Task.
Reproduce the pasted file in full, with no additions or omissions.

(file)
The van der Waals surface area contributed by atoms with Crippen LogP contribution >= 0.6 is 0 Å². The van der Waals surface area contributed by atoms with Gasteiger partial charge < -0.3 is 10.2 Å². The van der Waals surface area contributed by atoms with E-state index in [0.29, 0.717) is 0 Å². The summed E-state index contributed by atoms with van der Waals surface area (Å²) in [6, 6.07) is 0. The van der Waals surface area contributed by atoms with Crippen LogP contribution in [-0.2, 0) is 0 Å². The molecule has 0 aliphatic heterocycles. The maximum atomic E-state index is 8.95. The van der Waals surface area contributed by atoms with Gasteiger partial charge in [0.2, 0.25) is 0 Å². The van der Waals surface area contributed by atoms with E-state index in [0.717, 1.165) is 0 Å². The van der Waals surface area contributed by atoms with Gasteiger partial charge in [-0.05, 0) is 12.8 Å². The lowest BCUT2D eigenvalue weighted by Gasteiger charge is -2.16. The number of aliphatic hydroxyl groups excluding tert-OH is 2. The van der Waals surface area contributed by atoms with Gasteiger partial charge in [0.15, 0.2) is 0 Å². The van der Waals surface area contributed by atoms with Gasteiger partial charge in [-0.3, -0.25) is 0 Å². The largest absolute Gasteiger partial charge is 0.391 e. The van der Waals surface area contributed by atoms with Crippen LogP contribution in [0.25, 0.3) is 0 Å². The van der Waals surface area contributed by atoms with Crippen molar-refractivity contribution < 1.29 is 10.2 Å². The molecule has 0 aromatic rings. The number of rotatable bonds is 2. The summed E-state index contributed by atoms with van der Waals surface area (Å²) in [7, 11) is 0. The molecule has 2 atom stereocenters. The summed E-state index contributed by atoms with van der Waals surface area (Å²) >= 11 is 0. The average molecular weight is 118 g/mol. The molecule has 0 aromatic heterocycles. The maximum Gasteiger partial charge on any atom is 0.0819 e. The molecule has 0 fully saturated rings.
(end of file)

The van der Waals surface area contributed by atoms with Crippen LogP contribution >= 0.6 is 0 Å². The van der Waals surface area contributed by atoms with Gasteiger partial charge < -0.3 is 10.2 Å². The van der Waals surface area contributed by atoms with E-state index in [0.29, 0.717) is 0 Å². The summed E-state index contributed by atoms with van der Waals surface area (Å²) in [6, 6.07) is 0. The van der Waals surface area contributed by atoms with Crippen LogP contribution in [-0.2, 0) is 0 Å². The molecule has 0 aliphatic heterocycles. The maximum atomic E-state index is 8.95. The van der Waals surface area contributed by atoms with Gasteiger partial charge in [0.2, 0.25) is 0 Å². The van der Waals surface area contributed by atoms with E-state index in [0.717, 1.165) is 0 Å². The van der Waals surface area contributed by atoms with Gasteiger partial charge in [-0.05, 0) is 12.8 Å². The lowest BCUT2D eigenvalue weighted by Gasteiger charge is -2.16. The number of aliphatic hydroxyl groups excluding tert-OH is 2. The van der Waals surface area contributed by atoms with Gasteiger partial charge in [0.15, 0.2) is 0 Å². The van der Waals surface area contributed by atoms with Gasteiger partial charge in [-0.3, -0.25) is 0 Å². The largest absolute Gasteiger partial charge is 0.391 e. The van der Waals surface area contributed by atoms with Crippen LogP contribution in [0.25, 0.3) is 0 Å². The van der Waals surface area contributed by atoms with Crippen molar-refractivity contribution < 1.29 is 10.2 Å². The molecule has 0 aromatic rings. The number of rotatable bonds is 2. The summed E-state index contributed by atoms with van der Waals surface area (Å²) in [7, 11) is 0. The molecule has 2 atom stereocenters. The summed E-state index contributed by atoms with van der Waals surface area (Å²) >= 11 is 0. The average molecular weight is 118 g/mol. The molecule has 0 aromatic heterocycles. The maximum Gasteiger partial charge on any atom is 0.0819 e. The molecule has 0 fully saturated rings.